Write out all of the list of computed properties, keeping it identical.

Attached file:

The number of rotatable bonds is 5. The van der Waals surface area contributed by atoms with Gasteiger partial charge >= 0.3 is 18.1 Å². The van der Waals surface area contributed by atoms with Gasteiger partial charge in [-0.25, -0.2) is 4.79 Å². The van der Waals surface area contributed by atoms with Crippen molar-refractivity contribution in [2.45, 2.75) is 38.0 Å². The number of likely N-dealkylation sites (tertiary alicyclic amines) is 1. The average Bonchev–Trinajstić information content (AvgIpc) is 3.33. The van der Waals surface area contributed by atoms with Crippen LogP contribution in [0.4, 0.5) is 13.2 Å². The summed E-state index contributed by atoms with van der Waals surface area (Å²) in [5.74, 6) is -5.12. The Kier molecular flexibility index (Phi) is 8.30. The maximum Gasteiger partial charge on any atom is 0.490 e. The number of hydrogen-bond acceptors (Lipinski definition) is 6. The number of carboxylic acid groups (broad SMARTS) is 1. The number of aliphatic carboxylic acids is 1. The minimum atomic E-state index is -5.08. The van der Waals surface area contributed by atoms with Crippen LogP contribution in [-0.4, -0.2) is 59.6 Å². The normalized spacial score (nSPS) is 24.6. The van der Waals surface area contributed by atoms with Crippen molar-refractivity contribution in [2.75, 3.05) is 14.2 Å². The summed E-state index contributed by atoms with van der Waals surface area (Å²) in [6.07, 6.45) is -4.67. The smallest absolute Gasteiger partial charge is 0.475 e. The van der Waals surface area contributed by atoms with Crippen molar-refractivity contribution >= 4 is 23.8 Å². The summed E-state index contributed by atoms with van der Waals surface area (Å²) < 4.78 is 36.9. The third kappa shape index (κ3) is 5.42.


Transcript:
The number of rotatable bonds is 5. The van der Waals surface area contributed by atoms with Gasteiger partial charge >= 0.3 is 18.1 Å². The van der Waals surface area contributed by atoms with Gasteiger partial charge in [-0.25, -0.2) is 4.79 Å². The van der Waals surface area contributed by atoms with Crippen molar-refractivity contribution in [2.45, 2.75) is 38.0 Å². The number of likely N-dealkylation sites (tertiary alicyclic amines) is 1. The average Bonchev–Trinajstić information content (AvgIpc) is 3.33. The van der Waals surface area contributed by atoms with Crippen LogP contribution in [0.4, 0.5) is 13.2 Å². The summed E-state index contributed by atoms with van der Waals surface area (Å²) in [5.74, 6) is -5.12. The Kier molecular flexibility index (Phi) is 8.30. The maximum Gasteiger partial charge on any atom is 0.490 e. The number of hydrogen-bond acceptors (Lipinski definition) is 6. The number of carboxylic acid groups (broad SMARTS) is 1. The number of aliphatic carboxylic acids is 1. The minimum atomic E-state index is -5.08. The van der Waals surface area contributed by atoms with Crippen LogP contribution in [-0.4, -0.2) is 59.6 Å². The normalized spacial score (nSPS) is 24.6. The van der Waals surface area contributed by atoms with Crippen molar-refractivity contribution in [2.75, 3.05) is 14.2 Å². The summed E-state index contributed by atoms with van der Waals surface area (Å²) in [6.07, 6.45) is -4.67. The smallest absolute Gasteiger partial charge is 0.475 e. The van der Waals surface area contributed by atoms with Crippen molar-refractivity contribution >= 4 is 23.8 Å². The summed E-state index contributed by atoms with van der Waals surface area (Å²) < 4.78 is 36.9. The third kappa shape index (κ3) is 5.42.